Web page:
Charge is something associated with matter due to which it produces and experiences electric and magnetic effects.
There are two types of charges :
  • Positive charge
  • Negative charge


Positive and negative charges : Positive charge means the deficiency of electrons while negative charge means excess of electrons. In any neutral body the net charge is equal to zero
i.e., the sum of positive charges is equal to the sum of negative charges.
Charge is a scalar quantity and its SI unit is coulomb (C).


The materials which allow electric charge (or electricity) to flow freely through them are called conductors. Metals are very good conductors of electricity. Silver, copper and aluminium are some of the best conductors of electricity. Our skin is also a conductor of electricity. Graphite is the only non-metal which is a conductor of electricity.
All metals, alloys and graphite have ‘free electrons’, which can move freely throughout the conductor. These free electrons make metals, alloys and graphite good conductor of electricity.
Aqueous solutions of electrolytes are also conductors.


The materials which do not allow electric charge to flow through them are called non-conductors or insulators.
For example, most plastics, rubber, non-metals (except graphite), dry wood, wax, mica, porcelain, dry air etc., are insulators.
Insulators can be charged but do not conduct electric charge. Insulators do not have ‘free electrons’ that is why insulators do not conduct electricity.
Induced charge can be lesser or equal to inducing charge (but never greater) and its max. value is given by
Q’ = – Q (1 – 1/k), where ‘Q’ is inducing charge and ‘K’ is the dielectric const. of the material of the uncharged body.
For metals k = ∞ ⇒ Q’ = – Q.


  1. By friction : By rubbing two suitable bodies, given in box one is charged by +ve and another by –ve charge in equal amount.
+ve : Glass rod, Fur, Dry hair, Wool
-ve : Silk, Ebonite rod, Comb, Amber


Note:- Electric charges remain confined only to the rubbed portion of a non-conductor but in case of a conductor, they spread up throughout the conductor.
  1. By conduction : Charging a neutral body by touching it with a charged body is called charging by conduction.
It is important to note that when the bodies are charged by conduction, a charged and an uncharged bodies are brought into contact and then separated, the two bodies may or may not have equal charges.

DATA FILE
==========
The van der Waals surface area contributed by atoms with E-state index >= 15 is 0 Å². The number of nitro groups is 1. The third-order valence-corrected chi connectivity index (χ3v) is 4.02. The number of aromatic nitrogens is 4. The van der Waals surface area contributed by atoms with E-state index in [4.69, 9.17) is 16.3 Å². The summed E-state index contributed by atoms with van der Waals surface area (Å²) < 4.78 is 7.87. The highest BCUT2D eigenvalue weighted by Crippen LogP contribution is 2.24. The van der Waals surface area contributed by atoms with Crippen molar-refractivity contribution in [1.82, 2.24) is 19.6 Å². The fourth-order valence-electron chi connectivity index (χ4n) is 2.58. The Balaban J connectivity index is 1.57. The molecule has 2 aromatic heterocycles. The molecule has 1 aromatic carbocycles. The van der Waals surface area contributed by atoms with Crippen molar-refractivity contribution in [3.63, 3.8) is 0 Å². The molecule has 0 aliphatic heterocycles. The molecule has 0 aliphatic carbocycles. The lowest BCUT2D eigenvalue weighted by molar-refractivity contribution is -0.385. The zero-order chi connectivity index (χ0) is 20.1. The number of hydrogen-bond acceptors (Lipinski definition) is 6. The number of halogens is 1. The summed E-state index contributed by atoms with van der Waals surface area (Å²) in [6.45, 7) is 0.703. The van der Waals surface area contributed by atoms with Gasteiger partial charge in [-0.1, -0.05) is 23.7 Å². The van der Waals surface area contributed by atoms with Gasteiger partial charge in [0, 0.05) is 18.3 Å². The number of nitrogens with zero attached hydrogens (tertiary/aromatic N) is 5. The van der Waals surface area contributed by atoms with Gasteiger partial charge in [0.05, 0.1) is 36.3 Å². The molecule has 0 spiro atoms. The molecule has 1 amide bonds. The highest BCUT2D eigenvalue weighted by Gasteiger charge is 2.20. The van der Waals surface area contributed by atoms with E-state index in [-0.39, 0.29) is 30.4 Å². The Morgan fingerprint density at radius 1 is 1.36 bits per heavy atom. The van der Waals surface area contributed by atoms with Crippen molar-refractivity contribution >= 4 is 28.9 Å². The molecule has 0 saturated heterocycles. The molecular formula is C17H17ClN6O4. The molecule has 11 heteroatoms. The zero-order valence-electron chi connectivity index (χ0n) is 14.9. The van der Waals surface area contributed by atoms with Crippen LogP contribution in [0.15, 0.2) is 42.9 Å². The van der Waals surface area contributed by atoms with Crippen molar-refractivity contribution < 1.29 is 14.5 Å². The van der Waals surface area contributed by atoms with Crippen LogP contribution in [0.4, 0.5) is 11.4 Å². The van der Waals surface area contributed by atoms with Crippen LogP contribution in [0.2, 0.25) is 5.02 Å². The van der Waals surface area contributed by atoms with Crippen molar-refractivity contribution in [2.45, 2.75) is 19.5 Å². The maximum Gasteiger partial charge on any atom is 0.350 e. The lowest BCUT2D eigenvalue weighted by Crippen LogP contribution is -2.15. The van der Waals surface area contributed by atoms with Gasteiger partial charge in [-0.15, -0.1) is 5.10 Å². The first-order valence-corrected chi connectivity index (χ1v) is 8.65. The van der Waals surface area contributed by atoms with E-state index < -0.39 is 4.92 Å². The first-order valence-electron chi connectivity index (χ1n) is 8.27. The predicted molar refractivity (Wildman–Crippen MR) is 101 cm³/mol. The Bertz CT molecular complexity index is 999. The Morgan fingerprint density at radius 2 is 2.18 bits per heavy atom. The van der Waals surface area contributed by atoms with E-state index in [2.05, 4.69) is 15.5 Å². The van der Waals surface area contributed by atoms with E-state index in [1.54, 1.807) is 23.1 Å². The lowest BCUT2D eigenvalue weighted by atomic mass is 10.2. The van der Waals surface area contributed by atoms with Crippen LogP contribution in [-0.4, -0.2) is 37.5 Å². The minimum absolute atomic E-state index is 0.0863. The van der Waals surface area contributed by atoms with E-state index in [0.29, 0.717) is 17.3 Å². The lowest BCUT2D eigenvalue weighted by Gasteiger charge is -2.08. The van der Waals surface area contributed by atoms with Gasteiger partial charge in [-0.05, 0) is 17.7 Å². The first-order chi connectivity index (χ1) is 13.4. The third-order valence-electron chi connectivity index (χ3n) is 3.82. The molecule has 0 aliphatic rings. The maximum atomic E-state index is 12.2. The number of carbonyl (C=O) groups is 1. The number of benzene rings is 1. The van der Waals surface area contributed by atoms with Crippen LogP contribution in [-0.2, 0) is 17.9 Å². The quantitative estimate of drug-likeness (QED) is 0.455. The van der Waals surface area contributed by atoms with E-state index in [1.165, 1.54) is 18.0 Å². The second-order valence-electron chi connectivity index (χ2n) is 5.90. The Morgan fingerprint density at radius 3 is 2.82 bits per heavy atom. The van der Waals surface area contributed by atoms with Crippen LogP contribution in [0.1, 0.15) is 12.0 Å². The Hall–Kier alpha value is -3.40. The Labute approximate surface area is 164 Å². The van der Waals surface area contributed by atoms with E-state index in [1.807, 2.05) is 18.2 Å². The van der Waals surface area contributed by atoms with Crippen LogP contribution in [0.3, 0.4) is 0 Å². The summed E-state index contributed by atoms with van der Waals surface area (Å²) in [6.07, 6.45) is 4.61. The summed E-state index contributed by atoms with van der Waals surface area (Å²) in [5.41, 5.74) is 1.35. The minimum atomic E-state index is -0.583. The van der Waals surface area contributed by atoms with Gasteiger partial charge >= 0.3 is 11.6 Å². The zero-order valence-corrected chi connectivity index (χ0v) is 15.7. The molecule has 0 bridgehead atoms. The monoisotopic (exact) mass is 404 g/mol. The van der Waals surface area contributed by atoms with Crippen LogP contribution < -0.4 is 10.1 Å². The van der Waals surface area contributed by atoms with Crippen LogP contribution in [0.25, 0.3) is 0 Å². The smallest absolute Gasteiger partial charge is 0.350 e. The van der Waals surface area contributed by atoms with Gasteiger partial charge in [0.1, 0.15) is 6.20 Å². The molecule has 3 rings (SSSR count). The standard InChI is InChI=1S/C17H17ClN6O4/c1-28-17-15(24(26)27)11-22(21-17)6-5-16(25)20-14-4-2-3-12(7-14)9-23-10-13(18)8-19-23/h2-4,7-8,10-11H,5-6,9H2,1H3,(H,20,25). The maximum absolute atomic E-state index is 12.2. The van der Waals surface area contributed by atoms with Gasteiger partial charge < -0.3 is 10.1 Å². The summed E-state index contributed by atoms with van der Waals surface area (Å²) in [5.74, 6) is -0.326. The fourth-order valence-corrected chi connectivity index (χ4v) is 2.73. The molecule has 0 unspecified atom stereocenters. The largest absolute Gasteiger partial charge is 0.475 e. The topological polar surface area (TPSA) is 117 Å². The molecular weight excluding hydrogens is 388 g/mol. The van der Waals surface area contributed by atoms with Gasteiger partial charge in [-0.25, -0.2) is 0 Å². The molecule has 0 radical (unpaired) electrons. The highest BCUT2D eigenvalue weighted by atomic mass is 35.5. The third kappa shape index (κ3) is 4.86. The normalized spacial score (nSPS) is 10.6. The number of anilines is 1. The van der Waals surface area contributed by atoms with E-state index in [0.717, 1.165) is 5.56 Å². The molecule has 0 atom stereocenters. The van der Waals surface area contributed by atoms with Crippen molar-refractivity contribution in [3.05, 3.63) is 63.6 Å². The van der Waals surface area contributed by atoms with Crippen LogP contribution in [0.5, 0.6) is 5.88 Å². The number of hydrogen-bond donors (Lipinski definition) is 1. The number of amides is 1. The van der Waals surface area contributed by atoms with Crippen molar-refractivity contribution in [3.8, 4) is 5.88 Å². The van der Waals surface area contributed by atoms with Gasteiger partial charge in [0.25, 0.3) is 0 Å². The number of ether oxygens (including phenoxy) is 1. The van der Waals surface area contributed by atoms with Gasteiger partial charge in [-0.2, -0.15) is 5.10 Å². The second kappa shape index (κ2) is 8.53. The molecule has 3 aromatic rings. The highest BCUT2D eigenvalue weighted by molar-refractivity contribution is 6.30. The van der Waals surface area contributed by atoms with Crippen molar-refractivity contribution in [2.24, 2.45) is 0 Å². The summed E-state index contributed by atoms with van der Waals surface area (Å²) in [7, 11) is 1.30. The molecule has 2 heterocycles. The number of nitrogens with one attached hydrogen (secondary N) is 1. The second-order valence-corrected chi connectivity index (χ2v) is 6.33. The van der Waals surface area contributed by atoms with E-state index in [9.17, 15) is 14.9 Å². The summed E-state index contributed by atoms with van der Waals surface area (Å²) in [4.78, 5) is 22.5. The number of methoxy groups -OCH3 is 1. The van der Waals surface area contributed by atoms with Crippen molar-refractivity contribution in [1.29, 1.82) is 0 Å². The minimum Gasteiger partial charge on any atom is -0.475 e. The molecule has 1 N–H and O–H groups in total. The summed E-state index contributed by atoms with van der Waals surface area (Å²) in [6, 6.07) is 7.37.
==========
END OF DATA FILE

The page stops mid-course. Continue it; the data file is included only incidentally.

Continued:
If the two bodies are identical the charges on the two will be equal.
If the two bodies are not identical, the charges will be different.
The potential of the two bodies will always be the same.
  1. By induction : Charging a body without bringing it in contact with a charged body is called charging by induction.
First rearrangement of charge takes place in metal rod B. When the rod B is connected to earth, electrons flow from earth to the rod B thus making it -vely charged
The magnitude of elementary positive or negative charge (electron) is same and is equal to 1.6 × 10–19 C.


  • Similar charges repel and dissimilar charges attract each other.
In rare situation you may find similar charged bodies attracting each other. Suppose a big positive charged body is placed near a small positively charged body then because of induction, opposite charge produced on the small body makes it to attract the other body.
  • A charged body attracts light uncharged bodies, due to polarisation of uncharged body.
Fig : When a positively charged balloon is placed in contact with the wall, an opposite charge is induced with the wall, the balloon stick to the wall due to electrostatic attraction
  • Charge is conserved i.e., the charge can neither be created nor be destroyed but it may simply be transferred from one body to the other.
Thus we may say that the total charge in the universe is constant or we may say that charges can be created or destroyed in equal and opposite pair. For example
(Pair-production process)
Positron is an antiparticle of electron. It has same mass as that of electron but equal negative charge.
(Pair-annihilation process)
  • Charge is unaffected by motion
    This is also called charge invariance with motion
Mathematically, (q)at rest = (q)in motion
  • Quantisation of charge – A charge is an aggregate of small unit of charges, each unit being known as fundamental or elementary charge which is equal to e = 1.6 × 10–19 C. This principle states that charge on any body exists as integral multiple of electronic charge. i.e. q = ne where n is an integer.
According to the concept of quantisation of charges, the charge q cannot go below e. On macroscopic scale, this is as good as taking limit q0 → 0.


Quantisation of electric charge is a basic (unexplained) law of nature. It is important to note that there is no analogous law of quantisation of mass.